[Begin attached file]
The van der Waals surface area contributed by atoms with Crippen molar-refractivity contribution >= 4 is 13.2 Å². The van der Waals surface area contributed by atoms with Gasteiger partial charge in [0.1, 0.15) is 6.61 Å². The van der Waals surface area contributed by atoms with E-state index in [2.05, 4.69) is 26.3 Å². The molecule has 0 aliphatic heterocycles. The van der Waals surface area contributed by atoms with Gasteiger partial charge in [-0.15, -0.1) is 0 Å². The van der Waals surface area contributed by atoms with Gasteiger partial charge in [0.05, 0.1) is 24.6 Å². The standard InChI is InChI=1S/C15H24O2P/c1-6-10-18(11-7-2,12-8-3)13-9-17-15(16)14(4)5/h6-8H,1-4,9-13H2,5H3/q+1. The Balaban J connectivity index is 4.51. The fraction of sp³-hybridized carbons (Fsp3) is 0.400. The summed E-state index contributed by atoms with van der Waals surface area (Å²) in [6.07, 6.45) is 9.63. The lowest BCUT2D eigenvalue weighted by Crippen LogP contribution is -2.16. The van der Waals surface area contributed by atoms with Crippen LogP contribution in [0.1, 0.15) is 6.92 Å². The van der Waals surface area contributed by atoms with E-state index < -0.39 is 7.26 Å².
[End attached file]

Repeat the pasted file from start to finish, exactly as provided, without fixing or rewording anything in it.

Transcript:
The van der Waals surface area contributed by atoms with Crippen molar-refractivity contribution >= 4 is 13.2 Å². The van der Waals surface area contributed by atoms with Gasteiger partial charge in [0.1, 0.15) is 6.61 Å². The van der Waals surface area contributed by atoms with E-state index in [2.05, 4.69) is 26.3 Å². The molecule has 0 aliphatic heterocycles. The van der Waals surface area contributed by atoms with Gasteiger partial charge in [-0.15, -0.1) is 0 Å². The van der Waals surface area contributed by atoms with Gasteiger partial charge in [0.05, 0.1) is 24.6 Å². The standard InChI is InChI=1S/C15H24O2P/c1-6-10-18(11-7-2,12-8-3)13-9-17-15(16)14(4)5/h6-8H,1-4,9-13H2,5H3/q+1. The Balaban J connectivity index is 4.51. The fraction of sp³-hybridized carbons (Fsp3) is 0.400. The summed E-state index contributed by atoms with van der Waals surface area (Å²) in [6.07, 6.45) is 9.63. The lowest BCUT2D eigenvalue weighted by Crippen LogP contribution is -2.16. The van der Waals surface area contributed by atoms with Crippen LogP contribution in [0.1, 0.15) is 6.92 Å². The van der Waals surface area contributed by atoms with E-state index < -0.39 is 7.26 Å².